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Language evaluation: What type of projects is C++ appropriate for?

P: n/a
You have higher level, lower level, and those languages in between.
Generally speaking higher level languages are considered more
productive at the cost of a slower runtime. While lower level
languages are less productive but usually produce a faster runtime. On
the low end when would you choose C++ over C. It seems that many OS's,
device drivers, and DB's are written in C. And when would you use C++
over higher level languages. Where does C++ shine? I am looking for
answers that are specific (not anything you would use C for that is
over 50,000 lines of code) either a name of an existing project or
characteristics that of a project that would make you choose C++.

Thanks for your thoughts.

Feb 17 '07 #1
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P: n/a
al******@gmail.com wrote:
You have higher level, lower level, and those languages in between.
Generally speaking higher level languages are considered more
productive at the cost of a slower runtime. While lower level
languages are less productive but usually produce a faster runtime. On
the low end when would you choose C++ over C. It seems that many OS's,
device drivers, and DB's are written in C. And when would you use C++
over higher level languages. Where does C++ shine? I am looking for
answers that are specific (not anything you would use C for that is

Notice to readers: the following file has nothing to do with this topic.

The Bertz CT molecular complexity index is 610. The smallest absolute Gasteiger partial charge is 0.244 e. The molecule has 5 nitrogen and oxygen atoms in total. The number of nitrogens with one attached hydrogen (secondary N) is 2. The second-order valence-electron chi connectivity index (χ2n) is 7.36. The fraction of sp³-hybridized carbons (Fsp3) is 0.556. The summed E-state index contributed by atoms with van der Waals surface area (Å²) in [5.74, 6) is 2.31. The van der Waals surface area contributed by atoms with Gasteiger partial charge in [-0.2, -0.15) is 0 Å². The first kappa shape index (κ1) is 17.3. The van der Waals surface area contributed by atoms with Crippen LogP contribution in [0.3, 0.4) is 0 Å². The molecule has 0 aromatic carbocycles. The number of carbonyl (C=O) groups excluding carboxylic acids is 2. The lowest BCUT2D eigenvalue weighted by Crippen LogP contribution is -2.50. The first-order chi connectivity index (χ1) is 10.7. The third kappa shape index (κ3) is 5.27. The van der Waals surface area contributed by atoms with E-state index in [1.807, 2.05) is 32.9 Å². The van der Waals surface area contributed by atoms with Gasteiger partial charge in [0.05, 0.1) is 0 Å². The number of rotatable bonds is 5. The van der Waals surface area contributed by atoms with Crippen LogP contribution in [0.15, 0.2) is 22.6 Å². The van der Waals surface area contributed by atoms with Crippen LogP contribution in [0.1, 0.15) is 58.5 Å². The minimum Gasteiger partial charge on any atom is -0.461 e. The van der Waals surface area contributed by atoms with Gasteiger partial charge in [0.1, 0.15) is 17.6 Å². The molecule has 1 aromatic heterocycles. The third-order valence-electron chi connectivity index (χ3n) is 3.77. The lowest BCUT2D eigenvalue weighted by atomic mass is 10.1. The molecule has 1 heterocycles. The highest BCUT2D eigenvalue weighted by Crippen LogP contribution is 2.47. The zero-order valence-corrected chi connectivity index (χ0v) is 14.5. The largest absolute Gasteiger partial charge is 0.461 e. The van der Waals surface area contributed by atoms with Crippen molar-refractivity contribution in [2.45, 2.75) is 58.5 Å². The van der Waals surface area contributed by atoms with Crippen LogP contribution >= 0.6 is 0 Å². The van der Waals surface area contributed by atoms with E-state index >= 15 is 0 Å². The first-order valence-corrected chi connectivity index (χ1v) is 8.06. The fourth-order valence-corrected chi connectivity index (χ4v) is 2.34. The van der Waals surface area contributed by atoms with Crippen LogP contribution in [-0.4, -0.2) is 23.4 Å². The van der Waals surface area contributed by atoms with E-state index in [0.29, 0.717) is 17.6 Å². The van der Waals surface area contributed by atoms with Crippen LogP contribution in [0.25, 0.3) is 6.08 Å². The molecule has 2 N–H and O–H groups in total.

over 50,000 lines of code) either a name of an existing project or
characteristics that of a project that would make you choose C++.
In industry, the language chosen for a project is often dictated by
management rather than by logic. C++ is often imposed because it is now a
mature language and there are many C++ developers.

However, this is no longer future proof and most people are now moving away
from C++ to higher-level, more modern languages like C#:

http://www.google.com/trends?q=c%2B%...o=all&date=all

Objectively, C++ has little to offer these days. It lacks almost all modern
features in any usable high-level way (GC, first-class lexical closures,
higher-order functions, currying, type inference, sum types, tuples,
interactivity, safety, brevity, efficient exceptions, pattern matching,
list literals, functors, marshalling, hashing, macros, concurrency, web
programming, scripting etc.), it is unreliable, unnecessarily verbose and
often difficult to optimise.

--
Dr Jon D Harrop, Flying Frog Consultancy
OCaml for Scientists
http://www.ffconsultancy.com/product...ex.html?usenet
Feb 17 '07 #2

P: n/a
Jon Harrop wrote:
[FUD]
Please don't feed the troll.

--
Ian Collins.
Feb 17 '07 #3

P: n/a
Some of what different applications are written in are artifacts
from the past when C++ and Java were not so prevalent. It is
difficult to redo legacy code.

For most applications, there is little difference anymore between
the performance of low and high level languages. High level languages
are generally more productive, because there is better tool support
and you can do in a few lines of code what might require 100s of lines
in a low-level language.

Object-oriented languages like C++ and Java have good software
design support, which makes maintaining code easier. This is
especially important for

For real-time applications (not necessarily embedded apps), I think
C++ is usually the best choice. Java is also making some inroads in
this arena --- it depends on your requirements.

C# and the latest <fill-in-the-blankfad may or may not become the
next "language of choice" for some or many applications. Not everyone
is abandoning C++ and Java for the latest fad. Plus, it requires you
buy in to the whole non-standard Microsoft scene. For some
applications, this works fine. If you want cross-platform
compatibility, it is not likely the best choice.

My thoughts, Alan
Feb 18 '07 #4

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